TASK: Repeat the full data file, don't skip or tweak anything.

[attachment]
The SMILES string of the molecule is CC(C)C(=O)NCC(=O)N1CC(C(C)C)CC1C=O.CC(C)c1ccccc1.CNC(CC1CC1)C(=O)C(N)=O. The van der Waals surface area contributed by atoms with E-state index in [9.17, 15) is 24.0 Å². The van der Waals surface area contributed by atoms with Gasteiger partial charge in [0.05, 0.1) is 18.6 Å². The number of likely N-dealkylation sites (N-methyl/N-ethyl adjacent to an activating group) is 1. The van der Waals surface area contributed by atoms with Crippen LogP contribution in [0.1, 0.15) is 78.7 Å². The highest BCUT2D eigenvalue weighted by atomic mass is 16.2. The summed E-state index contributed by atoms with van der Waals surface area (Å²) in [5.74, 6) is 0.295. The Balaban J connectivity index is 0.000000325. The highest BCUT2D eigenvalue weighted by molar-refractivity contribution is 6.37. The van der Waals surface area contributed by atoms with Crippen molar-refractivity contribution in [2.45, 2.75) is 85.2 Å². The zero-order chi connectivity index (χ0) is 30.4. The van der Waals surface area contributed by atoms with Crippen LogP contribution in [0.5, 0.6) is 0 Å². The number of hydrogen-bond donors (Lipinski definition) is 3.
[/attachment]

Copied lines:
The SMILES string of the molecule is CC(C)C(=O)NCC(=O)N1CC(C(C)C)CC1C=O.CC(C)c1ccccc1.CNC(CC1CC1)C(=O)C(N)=O. The van der Waals surface area contributed by atoms with E-state index in [9.17, 15) is 24.0 Å². The van der Waals surface area contributed by atoms with Gasteiger partial charge in [0.05, 0.1) is 18.6 Å². The number of likely N-dealkylation sites (N-methyl/N-ethyl adjacent to an activating group) is 1. The van der Waals surface area contributed by atoms with Crippen LogP contribution in [0.1, 0.15) is 78.7 Å². The highest BCUT2D eigenvalue weighted by atomic mass is 16.2. The summed E-state index contributed by atoms with van der Waals surface area (Å²) in [5.74, 6) is 0.295. The Balaban J connectivity index is 0.000000325. The highest BCUT2D eigenvalue weighted by molar-refractivity contribution is 6.37. The van der Waals surface area contributed by atoms with Crippen molar-refractivity contribution in [2.45, 2.75) is 85.2 Å². The zero-order chi connectivity index (χ0) is 30.4. The van der Waals surface area contributed by atoms with Crippen LogP contribution in [0.5, 0.6) is 0 Å². The number of hydrogen-bond donors (Lipinski definition) is 3.